WASHINGTON — The Reagan Administration today rebuked Israel for "harsh security measures and excessive use of live ammunition" in clashes with protesters in the occupied West Bank and Gaza Strip.
White House spokesman Marlin Fitzwater said the Administration is trying to end the 2-week-old violence through diplomatic talks with representatives of Israel, Arab nations and Palestinian factions. He declined to identify the countries or the Palestinian leaders or say whether they are from the Palestine Liberation Organization.
"We view the continuing violence with serious concern," Fitzwater said in a statement to reporters. "It is time for both sides to step back from confrontation before there are more tragic casualties."
"Both sides share a responsibility for this violence," he continued. "Demonstrations and riots on one side and harsh security measures and excessive use of live ammunition on the other cannot substitute for a genuine dialogue."
Fitzwater said further that Israel's "continuing occupation is exacting a toll on the 1.5 million Palestinians in the territories, and on Israel as well."
'Damage World Opinion'
He said the occupation's effects "also damage the self-respect and world opinion of the Israeli people."
Rioting in the region began after an Israeli businessman was killed in the Gaza Strip, and several Arabs died the following day, Dec. 9, in a traffic accident involving an Israeli truck.
Israeli troops shot and killed a Palestinian teen-ager today during a violent protest at a refugee camp in the Gaza Strip in a day of scattered demonstrations in the occupied territories, bringing the Arab death toll in two weeks of violence to 22.
Six other Palestinians were reported wounded today.
The army sent reinforcements to the West Bank and Gaza Strip earlier today and Israeli leaders vowed to get tough on rioters after two weeks of upheaval.
Defense Minister Yitzhak Rabin toured Gaza City today, talking with army commanders, soldiers and Arab residents. Only about 10% of the stores were open for business there.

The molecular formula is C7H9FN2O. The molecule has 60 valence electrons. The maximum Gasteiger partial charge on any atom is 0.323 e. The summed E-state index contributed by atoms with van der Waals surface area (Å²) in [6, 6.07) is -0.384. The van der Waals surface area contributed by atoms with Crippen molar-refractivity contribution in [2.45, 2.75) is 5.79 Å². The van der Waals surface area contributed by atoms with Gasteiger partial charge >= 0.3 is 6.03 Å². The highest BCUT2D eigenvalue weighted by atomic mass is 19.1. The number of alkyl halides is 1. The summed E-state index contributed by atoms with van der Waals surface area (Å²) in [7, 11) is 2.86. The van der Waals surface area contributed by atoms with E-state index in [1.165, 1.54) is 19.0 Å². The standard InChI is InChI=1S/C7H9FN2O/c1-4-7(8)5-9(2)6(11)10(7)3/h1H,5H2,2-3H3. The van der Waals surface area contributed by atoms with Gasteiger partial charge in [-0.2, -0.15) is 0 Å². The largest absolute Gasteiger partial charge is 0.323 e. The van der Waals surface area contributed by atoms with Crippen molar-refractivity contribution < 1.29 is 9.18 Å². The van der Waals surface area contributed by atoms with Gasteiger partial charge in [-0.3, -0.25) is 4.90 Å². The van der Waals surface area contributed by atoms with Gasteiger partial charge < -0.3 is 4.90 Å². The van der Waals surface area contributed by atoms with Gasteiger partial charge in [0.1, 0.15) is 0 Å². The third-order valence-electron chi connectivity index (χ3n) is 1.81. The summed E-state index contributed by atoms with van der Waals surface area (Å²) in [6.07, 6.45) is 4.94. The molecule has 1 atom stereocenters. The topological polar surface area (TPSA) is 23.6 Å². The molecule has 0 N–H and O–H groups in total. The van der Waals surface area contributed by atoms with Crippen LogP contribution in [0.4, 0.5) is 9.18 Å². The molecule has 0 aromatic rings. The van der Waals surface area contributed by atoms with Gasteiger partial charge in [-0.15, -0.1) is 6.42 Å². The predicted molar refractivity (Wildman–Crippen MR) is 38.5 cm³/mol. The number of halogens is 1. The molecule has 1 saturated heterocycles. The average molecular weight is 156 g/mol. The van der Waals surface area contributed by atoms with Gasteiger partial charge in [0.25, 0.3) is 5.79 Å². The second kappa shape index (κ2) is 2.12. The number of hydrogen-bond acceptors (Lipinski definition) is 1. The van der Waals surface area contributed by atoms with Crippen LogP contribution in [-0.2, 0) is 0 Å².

Israeli leaders said restoring calm is the first priority, even if it comes at the expense of Israel's image abroad. "Law and order comes before putting on a pretty image," said Prime Minister Yitzhak Shamir.
The Jerusalem Post quoted military officials as saying authorities might increase the use of detention without trial and deportation of activists who provoke incidents.
The actions of Israel to quell the violence, including use of force by the military, prompted a general strike starting Monday in the occupied region.
Fitzwater's comments went further than previous Administration statements on the violence in Israel. The State Department on Monday expressed its concern and said it was "deeply grieved" over the situation. Officials issued a safety warning to Americans traveling in the region during the holiday season, and urged both sides "to exercise restraint."
In the diplomatic overtures, Administration officials "have asked for restraint in the use of live ammunition," Fitzwater said.
Despite the U.S. involvement, he acknowledged, "the tensions have not lessened," and he added, "It becomes more serious all the time. We simply felt it was valuable to reiterate our position," through today's statement.
"We are actively engaged in diplomatic discussions on this matter. We are reviewing it with a number of officials in the area. . . . We are hopeful that some change can come about, but I am just not at liberty to discuss the specifics," he added when questioned about what measures the U.S. officials are trying to achieve.